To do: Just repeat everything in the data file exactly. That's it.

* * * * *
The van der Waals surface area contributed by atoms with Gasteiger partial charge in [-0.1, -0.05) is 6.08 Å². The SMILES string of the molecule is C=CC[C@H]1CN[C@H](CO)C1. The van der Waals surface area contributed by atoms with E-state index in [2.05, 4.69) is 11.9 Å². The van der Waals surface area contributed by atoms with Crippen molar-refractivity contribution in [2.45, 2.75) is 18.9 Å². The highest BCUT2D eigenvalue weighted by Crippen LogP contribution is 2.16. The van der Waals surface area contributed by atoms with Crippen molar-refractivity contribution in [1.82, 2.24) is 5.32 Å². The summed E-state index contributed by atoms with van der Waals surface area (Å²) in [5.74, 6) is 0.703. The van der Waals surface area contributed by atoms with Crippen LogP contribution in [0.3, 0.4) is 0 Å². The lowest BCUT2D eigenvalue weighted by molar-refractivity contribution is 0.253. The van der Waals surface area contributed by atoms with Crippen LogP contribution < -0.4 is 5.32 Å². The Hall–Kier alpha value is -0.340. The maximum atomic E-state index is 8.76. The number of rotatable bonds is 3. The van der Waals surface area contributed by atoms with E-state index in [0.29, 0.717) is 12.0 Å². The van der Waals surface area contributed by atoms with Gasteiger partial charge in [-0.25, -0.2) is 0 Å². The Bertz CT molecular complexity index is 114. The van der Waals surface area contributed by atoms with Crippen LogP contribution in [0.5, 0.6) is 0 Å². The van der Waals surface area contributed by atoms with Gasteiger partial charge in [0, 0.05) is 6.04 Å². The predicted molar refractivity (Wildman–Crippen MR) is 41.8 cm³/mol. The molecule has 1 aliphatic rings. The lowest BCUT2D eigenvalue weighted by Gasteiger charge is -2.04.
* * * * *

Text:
The van der Waals surface area contributed by atoms with Gasteiger partial charge in [-0.1, -0.05) is 6.08 Å². The SMILES string of the molecule is C=CC[C@H]1CN[C@H](CO)C1. The van der Waals surface area contributed by atoms with E-state index in [2.05, 4.69) is 11.9 Å². The van der Waals surface area contributed by atoms with Crippen molar-refractivity contribution in [2.45, 2.75) is 18.9 Å². The highest BCUT2D eigenvalue weighted by Crippen LogP contribution is 2.16. The van der Waals surface area contributed by atoms with Crippen molar-refractivity contribution in [1.82, 2.24) is 5.32 Å². The summed E-state index contributed by atoms with van der Waals surface area (Å²) in [5.74, 6) is 0.703. The van der Waals surface area contributed by atoms with Crippen LogP contribution in [0.3, 0.4) is 0 Å². The lowest BCUT2D eigenvalue weighted by molar-refractivity contribution is 0.253. The van der Waals surface area contributed by atoms with Crippen LogP contribution < -0.4 is 5.32 Å². The Hall–Kier alpha value is -0.340. The maximum atomic E-state index is 8.76. The number of rotatable bonds is 3. The van der Waals surface area contributed by atoms with E-state index in [0.29, 0.717) is 12.0 Å². The van der Waals surface area contributed by atoms with Gasteiger partial charge in [-0.25, -0.2) is 0 Å². The Bertz CT molecular complexity index is 114. The van der Waals surface area contributed by atoms with Crippen LogP contribution in [0.5, 0.6) is 0 Å². The van der Waals surface area contributed by atoms with Gasteiger partial charge in [0, 0.05) is 6.04 Å². The predicted molar refractivity (Wildman–Crippen MR) is 41.8 cm³/mol. The molecule has 1 aliphatic rings. The lowest BCUT2D eigenvalue weighted by Gasteiger charge is -2.04.